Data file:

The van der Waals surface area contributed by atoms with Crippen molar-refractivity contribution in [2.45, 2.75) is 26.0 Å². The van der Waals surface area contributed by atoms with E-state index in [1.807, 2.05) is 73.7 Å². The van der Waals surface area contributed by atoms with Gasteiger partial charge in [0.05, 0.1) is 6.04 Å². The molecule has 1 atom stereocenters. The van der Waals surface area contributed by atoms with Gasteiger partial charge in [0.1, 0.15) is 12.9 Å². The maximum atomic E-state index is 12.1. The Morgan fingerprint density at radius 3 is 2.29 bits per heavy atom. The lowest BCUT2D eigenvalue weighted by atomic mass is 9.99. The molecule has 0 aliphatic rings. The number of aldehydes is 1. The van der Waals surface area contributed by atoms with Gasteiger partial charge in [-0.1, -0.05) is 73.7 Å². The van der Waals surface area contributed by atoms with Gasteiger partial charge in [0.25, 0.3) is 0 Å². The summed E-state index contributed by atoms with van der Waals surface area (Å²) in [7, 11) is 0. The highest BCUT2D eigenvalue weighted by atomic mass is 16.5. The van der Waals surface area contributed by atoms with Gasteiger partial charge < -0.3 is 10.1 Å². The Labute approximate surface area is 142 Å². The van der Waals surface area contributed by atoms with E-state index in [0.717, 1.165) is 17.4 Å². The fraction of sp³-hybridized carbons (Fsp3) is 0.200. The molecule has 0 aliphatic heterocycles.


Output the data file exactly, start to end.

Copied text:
The van der Waals surface area contributed by atoms with Crippen molar-refractivity contribution in [2.45, 2.75) is 26.0 Å². The van der Waals surface area contributed by atoms with E-state index in [1.807, 2.05) is 73.7 Å². The van der Waals surface area contributed by atoms with Gasteiger partial charge in [0.05, 0.1) is 6.04 Å². The molecule has 1 atom stereocenters. The van der Waals surface area contributed by atoms with Gasteiger partial charge in [0.1, 0.15) is 12.9 Å². The maximum atomic E-state index is 12.1. The Morgan fingerprint density at radius 3 is 2.29 bits per heavy atom. The lowest BCUT2D eigenvalue weighted by atomic mass is 9.99. The molecule has 0 aliphatic rings. The number of aldehydes is 1. The van der Waals surface area contributed by atoms with Gasteiger partial charge in [-0.1, -0.05) is 73.7 Å². The van der Waals surface area contributed by atoms with Gasteiger partial charge in [0.25, 0.3) is 0 Å². The summed E-state index contributed by atoms with van der Waals surface area (Å²) in [7, 11) is 0. The highest BCUT2D eigenvalue weighted by atomic mass is 16.5. The van der Waals surface area contributed by atoms with Gasteiger partial charge < -0.3 is 10.1 Å². The Labute approximate surface area is 142 Å². The van der Waals surface area contributed by atoms with E-state index in [0.717, 1.165) is 17.4 Å². The fraction of sp³-hybridized carbons (Fsp3) is 0.200. The molecule has 0 aliphatic heterocycles.